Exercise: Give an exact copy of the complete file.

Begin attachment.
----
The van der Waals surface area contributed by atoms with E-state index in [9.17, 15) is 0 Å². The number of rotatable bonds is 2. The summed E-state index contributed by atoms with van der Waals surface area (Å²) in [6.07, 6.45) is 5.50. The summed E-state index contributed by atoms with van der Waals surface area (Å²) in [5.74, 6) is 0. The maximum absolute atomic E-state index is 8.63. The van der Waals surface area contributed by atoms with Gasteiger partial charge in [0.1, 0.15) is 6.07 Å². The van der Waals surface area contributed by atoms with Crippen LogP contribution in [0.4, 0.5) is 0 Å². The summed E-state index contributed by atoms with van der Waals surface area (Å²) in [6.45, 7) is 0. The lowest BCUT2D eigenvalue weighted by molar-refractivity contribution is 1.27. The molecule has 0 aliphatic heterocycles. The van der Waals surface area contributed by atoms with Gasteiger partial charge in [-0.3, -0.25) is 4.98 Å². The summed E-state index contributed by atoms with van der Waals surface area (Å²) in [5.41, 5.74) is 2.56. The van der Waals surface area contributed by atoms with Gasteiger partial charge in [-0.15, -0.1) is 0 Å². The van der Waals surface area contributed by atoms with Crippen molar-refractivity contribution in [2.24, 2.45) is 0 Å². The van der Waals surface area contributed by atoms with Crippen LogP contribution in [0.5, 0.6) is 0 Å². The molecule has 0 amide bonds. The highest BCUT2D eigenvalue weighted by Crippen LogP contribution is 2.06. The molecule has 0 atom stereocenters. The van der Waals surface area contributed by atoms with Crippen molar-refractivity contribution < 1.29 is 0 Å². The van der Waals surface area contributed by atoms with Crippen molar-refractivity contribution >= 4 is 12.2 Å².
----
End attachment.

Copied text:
The van der Waals surface area contributed by atoms with E-state index in [9.17, 15) is 0 Å². The number of rotatable bonds is 2. The summed E-state index contributed by atoms with van der Waals surface area (Å²) in [6.07, 6.45) is 5.50. The summed E-state index contributed by atoms with van der Waals surface area (Å²) in [5.74, 6) is 0. The maximum absolute atomic E-state index is 8.63. The van der Waals surface area contributed by atoms with Gasteiger partial charge in [0.1, 0.15) is 6.07 Å². The van der Waals surface area contributed by atoms with Crippen LogP contribution in [0.4, 0.5) is 0 Å². The summed E-state index contributed by atoms with van der Waals surface area (Å²) in [6.45, 7) is 0. The lowest BCUT2D eigenvalue weighted by molar-refractivity contribution is 1.27. The molecule has 0 aliphatic heterocycles. The van der Waals surface area contributed by atoms with Gasteiger partial charge in [-0.3, -0.25) is 4.98 Å². The summed E-state index contributed by atoms with van der Waals surface area (Å²) in [5.41, 5.74) is 2.56. The van der Waals surface area contributed by atoms with Gasteiger partial charge in [-0.15, -0.1) is 0 Å². The van der Waals surface area contributed by atoms with Crippen molar-refractivity contribution in [2.24, 2.45) is 0 Å². The van der Waals surface area contributed by atoms with Crippen LogP contribution in [0.5, 0.6) is 0 Å². The molecule has 0 amide bonds. The highest BCUT2D eigenvalue weighted by Crippen LogP contribution is 2.06. The molecule has 0 atom stereocenters. The van der Waals surface area contributed by atoms with Crippen molar-refractivity contribution < 1.29 is 0 Å². The van der Waals surface area contributed by atoms with Crippen molar-refractivity contribution >= 4 is 12.2 Å².